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Strambotto: Poetic Forms

Time for another Poetic Form Friday. After last week's echo verse, let's try out strambotto.

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Strambotto Poems

Some of these forms are older than others, and the strambotto traces back to the 13th century. This Italian form known as ottava siciliana (Sicilian octave) or strambotto popolare was the preferred form in Southern Italy, while strambotto toscano was more popular in Tuscany [hat tip to Edward Hirsch's A Poet's Glossary]. Today strambotto toscano is known as ottava rima.

Here are the basic rules for strambotto:

  • Octave (8-line) poems or stanzas
  • Hendecasyllabic (or 11-syllable) lines
  • Rhyme scheme: abababab

Alternate version: There's also a six-line variant form (still called strambotto) with hendecasyllabic lines and an ababab rhyme scheme.

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Master Poetic Forms!

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Learn how to write sestina, shadorma, haiku, monotetra, golden shovel, and more with The Writer’s Digest Guide to Poetic Forms, by Robert Lee Brewer.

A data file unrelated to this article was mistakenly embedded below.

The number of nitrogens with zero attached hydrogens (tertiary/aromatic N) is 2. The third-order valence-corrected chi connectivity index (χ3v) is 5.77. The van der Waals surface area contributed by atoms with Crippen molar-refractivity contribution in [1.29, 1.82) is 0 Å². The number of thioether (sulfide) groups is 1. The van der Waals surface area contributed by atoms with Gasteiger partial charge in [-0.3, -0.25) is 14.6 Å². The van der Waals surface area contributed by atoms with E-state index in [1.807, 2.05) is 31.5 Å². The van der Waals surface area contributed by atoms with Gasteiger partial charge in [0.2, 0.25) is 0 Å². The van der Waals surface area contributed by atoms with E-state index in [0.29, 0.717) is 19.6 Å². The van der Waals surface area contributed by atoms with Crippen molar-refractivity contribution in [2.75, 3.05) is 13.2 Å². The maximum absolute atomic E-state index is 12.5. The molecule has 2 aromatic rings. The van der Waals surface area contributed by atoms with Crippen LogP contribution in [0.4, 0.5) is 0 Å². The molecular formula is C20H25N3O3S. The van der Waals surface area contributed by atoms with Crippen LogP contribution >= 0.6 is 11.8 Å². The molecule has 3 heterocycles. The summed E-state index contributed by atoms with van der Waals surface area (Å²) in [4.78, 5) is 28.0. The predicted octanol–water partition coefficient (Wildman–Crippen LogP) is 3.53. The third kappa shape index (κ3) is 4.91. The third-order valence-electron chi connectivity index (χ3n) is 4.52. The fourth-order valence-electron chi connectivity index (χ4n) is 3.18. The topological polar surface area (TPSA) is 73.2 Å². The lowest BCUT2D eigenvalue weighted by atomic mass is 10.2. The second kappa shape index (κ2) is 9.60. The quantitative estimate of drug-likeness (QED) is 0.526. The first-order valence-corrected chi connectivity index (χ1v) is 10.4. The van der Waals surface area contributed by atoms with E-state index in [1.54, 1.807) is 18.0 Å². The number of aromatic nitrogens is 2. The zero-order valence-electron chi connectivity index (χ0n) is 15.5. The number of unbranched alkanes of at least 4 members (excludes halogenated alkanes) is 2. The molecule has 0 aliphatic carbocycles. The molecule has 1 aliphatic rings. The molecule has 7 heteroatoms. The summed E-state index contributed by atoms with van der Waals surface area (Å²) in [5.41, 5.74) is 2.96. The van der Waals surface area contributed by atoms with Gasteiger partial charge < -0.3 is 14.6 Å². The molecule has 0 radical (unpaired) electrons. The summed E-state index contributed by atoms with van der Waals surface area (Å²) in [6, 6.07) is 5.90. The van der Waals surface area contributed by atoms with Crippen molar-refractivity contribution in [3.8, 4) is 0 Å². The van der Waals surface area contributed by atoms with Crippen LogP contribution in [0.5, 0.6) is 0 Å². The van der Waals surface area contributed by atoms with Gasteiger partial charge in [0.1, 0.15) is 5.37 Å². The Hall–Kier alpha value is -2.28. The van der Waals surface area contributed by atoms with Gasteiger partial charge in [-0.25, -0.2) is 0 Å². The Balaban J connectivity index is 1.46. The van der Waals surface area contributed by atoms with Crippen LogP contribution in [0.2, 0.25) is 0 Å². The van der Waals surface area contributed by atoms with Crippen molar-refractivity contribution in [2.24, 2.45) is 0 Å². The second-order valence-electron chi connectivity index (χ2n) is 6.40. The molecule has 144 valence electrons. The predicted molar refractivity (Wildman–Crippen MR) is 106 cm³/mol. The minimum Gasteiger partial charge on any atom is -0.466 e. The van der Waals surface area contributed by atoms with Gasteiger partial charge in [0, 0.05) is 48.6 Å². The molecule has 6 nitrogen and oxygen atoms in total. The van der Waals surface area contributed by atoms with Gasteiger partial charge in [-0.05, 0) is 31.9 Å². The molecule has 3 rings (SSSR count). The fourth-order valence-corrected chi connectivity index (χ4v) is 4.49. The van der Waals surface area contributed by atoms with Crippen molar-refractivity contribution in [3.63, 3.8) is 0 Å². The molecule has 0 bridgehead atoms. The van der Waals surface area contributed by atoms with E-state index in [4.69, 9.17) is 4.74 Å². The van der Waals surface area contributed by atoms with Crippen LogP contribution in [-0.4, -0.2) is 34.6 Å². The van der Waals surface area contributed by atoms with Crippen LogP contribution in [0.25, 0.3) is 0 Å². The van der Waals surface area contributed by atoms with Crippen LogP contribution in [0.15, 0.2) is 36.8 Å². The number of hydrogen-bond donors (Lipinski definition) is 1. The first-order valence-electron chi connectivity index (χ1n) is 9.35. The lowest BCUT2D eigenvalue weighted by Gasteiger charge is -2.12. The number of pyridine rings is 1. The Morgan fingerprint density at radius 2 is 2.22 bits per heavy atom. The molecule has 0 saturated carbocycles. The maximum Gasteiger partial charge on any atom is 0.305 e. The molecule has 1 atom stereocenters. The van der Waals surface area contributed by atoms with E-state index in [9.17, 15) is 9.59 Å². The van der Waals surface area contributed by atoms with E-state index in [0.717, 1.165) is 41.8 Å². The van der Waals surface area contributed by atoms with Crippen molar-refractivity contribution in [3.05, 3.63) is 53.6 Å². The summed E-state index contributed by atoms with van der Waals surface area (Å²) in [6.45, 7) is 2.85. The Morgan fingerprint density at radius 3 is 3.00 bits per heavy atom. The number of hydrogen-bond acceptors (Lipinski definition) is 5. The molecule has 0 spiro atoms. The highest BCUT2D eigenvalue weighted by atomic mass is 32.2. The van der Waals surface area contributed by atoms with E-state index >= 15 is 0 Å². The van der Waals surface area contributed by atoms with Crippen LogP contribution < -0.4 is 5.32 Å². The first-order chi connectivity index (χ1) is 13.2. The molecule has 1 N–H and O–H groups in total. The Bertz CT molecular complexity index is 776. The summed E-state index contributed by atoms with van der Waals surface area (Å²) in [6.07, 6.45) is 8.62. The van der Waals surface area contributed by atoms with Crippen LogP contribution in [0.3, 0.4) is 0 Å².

This e-book covers more than 40 poetic forms and shares examples to illustrate how each form works. Discover a new universe of poetic possibilities and apply it to your poetry today!

Click to continue.

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Here’s my attempt at Strambotto:

All's Fair, by Robert Lee Brewer

When you run out of reasons to dance or sing,
remember tomorrow is a brand new day
and that past regrets should not mean anything
if you wish to keep living in joyful ways.
For the past is the past, and the future brings
new chances to love and to even betray
a smile or a kiss as the wedding bells ring
and all of the children continue to play.

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Robert Lee Brewer is Senior Content Editor of the Writer’s Digest Writing Community and author of Solving the World’s Problems (Press 53). He is thankful that life goes on. Follow him on Twitter @RobertLeeBrewer.

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